Wow, that’s some really important research and work you’re doing right now. How did you get into researching and writing about this, about labour rights and conditions in the Global South, in the first place?

I got into this when I did my Ph.D. at the University of Manchester; I was really interested in the whole outsourcing aspect of the global economy. I was working a lot on trade, but actually so much of what companies do is based on what they want to do: they can outsource their job, outsource manufacturing, they don’t really care if there’s trade rules or laws, and there isn’t really a global organization to regulate around this. From here, I was very interested in researching what we now call global supply chains, or global value chains, or global production networks, and how all of this outsourcing was being sent to the Global South. And one of the major negative impacts of that is on working conditions. 

We all know these stories about slave labor, forced labor, and unsafe work conditions in factories. The garments industry has such a history of this, but electronics tends to be a little bit hidden, because you don’t hear so much about this. We know about industries like the sweatshop movement in the US, but when I started to do research on the electronics industry, in the mid 2000s, no one had really heard about electronics also being quite bad in terms of their global value chains. We used to have this idea that these were high tech products being made in these fancy, highly regulated factories; but actually people are getting poisoned; they’re getting cancer; they’re getting all sorts of diseases. People get exploited just like in the garment industry, but they are in a fancier kind of factory, where they’re still being treated terribly. I became really interested to find out about and do my research on that.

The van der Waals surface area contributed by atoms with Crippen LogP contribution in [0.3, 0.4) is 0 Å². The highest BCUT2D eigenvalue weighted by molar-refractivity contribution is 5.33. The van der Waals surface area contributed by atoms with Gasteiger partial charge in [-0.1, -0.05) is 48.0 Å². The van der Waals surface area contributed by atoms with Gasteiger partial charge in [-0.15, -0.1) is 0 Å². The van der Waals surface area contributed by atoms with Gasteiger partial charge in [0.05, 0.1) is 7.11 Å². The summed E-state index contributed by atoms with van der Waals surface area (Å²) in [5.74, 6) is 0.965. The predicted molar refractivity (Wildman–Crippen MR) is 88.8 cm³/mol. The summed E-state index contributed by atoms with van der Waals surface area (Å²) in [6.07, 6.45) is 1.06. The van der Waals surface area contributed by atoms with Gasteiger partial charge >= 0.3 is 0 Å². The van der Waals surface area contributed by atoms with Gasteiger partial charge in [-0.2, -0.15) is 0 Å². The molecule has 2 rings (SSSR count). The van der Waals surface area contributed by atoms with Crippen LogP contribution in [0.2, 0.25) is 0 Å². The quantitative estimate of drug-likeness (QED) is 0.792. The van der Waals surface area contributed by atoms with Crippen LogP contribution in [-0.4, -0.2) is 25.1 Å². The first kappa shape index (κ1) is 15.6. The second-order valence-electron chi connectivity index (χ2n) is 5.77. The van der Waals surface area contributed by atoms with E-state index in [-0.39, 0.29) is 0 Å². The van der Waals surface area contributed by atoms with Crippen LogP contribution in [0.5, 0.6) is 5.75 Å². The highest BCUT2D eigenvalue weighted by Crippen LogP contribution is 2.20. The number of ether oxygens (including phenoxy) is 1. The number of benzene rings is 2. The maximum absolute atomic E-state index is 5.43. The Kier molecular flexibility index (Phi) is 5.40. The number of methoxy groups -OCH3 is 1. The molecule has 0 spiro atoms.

I did my Ph.D. and also my post-doc on Malaysia, because it’s a major production location for electronics outside of China. I’m a qualitative researcher, which means that I do field work. My Ph.D. is in development studies and it’s very much a part of the methodology of doing development studies that you go in the field, you spend time there, you need to interview people. And I found that just so rewarding, because people want to talk. People want to be able to tell their stories. However, a lot of my research is focused not on workers, even though I’m looking at what’s happening to workers, but on the firms themselves. I want to know how do firms deal with this? They know that this bad stuff is going on. If we take the example of Apple and Foxconn, there’s so many suppliers to Apple. Apple is outsourcing the manufacturing of their products, and there are suppliers just waiting in the wings to get these contracts. Apple will ask these suppliers to bid how much they can produce their products for at the lowest cost, whilst maintaining quality. And the result of that is they lower the costs where they can, which is always for workers’ health and safety, because they have to maintain the quality of the product so they cannot cut material costs. Then you have all sorts of other factors, such as countries that allow foreign workers to come in without protecting them and they get completely exploited, and often trapped in cycles of forced labour. We hear a lot about the Uighur situation in China now, but forced labour has been a massive problem in Malaysia for a long time, as well as in countries like Bangladesh and Cambodia. 

My interest has been to try to figure out how these firms, these brands and their suppliers, are going about managing this problem, from a critical perspective, because this is a lot about corporate social responsibility. A lot of that is writing shiny reports about what they did and all the audits that they’ve conducted. I try to just bring a bit of a critical lens to this, because at the end of the day, it’s just paperwork. They’re just pushing reports around. Of course, I would say that there is a bit more meaningful work being done than before, but still nowhere near enough.